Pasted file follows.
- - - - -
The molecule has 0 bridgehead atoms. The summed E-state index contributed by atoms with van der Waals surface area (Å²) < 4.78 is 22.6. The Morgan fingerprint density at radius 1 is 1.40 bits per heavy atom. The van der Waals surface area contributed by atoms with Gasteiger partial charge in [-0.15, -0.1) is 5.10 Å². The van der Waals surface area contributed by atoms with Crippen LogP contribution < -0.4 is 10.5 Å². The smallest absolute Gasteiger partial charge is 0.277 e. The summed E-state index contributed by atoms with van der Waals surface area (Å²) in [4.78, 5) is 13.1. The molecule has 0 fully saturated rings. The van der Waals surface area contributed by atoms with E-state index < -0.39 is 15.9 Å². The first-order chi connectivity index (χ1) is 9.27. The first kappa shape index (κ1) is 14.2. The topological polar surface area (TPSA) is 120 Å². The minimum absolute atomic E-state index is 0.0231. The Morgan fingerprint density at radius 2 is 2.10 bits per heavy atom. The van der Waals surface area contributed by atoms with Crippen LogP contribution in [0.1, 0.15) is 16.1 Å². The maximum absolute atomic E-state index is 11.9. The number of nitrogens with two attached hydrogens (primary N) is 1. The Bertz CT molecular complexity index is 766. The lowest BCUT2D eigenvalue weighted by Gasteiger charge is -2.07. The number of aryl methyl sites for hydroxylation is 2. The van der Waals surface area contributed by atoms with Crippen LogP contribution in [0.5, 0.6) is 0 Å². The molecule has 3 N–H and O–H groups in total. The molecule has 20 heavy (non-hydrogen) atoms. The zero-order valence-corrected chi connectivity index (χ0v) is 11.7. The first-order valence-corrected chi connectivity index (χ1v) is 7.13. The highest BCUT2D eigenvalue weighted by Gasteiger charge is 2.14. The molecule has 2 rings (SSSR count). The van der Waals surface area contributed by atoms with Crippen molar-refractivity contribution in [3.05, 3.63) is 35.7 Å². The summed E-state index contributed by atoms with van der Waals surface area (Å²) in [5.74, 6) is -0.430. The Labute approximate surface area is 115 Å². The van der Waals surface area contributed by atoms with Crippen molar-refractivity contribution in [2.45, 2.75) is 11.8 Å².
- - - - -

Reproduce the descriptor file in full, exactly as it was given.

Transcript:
The molecule has 0 bridgehead atoms. The summed E-state index contributed by atoms with van der Waals surface area (Å²) < 4.78 is 22.6. The Morgan fingerprint density at radius 1 is 1.40 bits per heavy atom. The van der Waals surface area contributed by atoms with Gasteiger partial charge in [-0.15, -0.1) is 5.10 Å². The van der Waals surface area contributed by atoms with Crippen LogP contribution < -0.4 is 10.5 Å². The smallest absolute Gasteiger partial charge is 0.277 e. The summed E-state index contributed by atoms with van der Waals surface area (Å²) in [4.78, 5) is 13.1. The molecule has 0 fully saturated rings. The van der Waals surface area contributed by atoms with E-state index < -0.39 is 15.9 Å². The first-order chi connectivity index (χ1) is 9.27. The first kappa shape index (κ1) is 14.2. The topological polar surface area (TPSA) is 120 Å². The minimum absolute atomic E-state index is 0.0231. The Morgan fingerprint density at radius 2 is 2.10 bits per heavy atom. The van der Waals surface area contributed by atoms with Crippen LogP contribution in [0.1, 0.15) is 16.1 Å². The maximum absolute atomic E-state index is 11.9. The number of nitrogens with two attached hydrogens (primary N) is 1. The Bertz CT molecular complexity index is 766. The lowest BCUT2D eigenvalue weighted by Gasteiger charge is -2.07. The number of aryl methyl sites for hydroxylation is 2. The van der Waals surface area contributed by atoms with Crippen LogP contribution in [0.5, 0.6) is 0 Å². The molecule has 3 N–H and O–H groups in total. The molecule has 20 heavy (non-hydrogen) atoms. The zero-order valence-corrected chi connectivity index (χ0v) is 11.7. The first-order valence-corrected chi connectivity index (χ1v) is 7.13. The highest BCUT2D eigenvalue weighted by Gasteiger charge is 2.14. The molecule has 2 rings (SSSR count). The van der Waals surface area contributed by atoms with Crippen molar-refractivity contribution in [3.05, 3.63) is 35.7 Å². The summed E-state index contributed by atoms with van der Waals surface area (Å²) in [5.74, 6) is -0.430. The Labute approximate surface area is 115 Å². The van der Waals surface area contributed by atoms with Crippen molar-refractivity contribution in [2.45, 2.75) is 11.8 Å².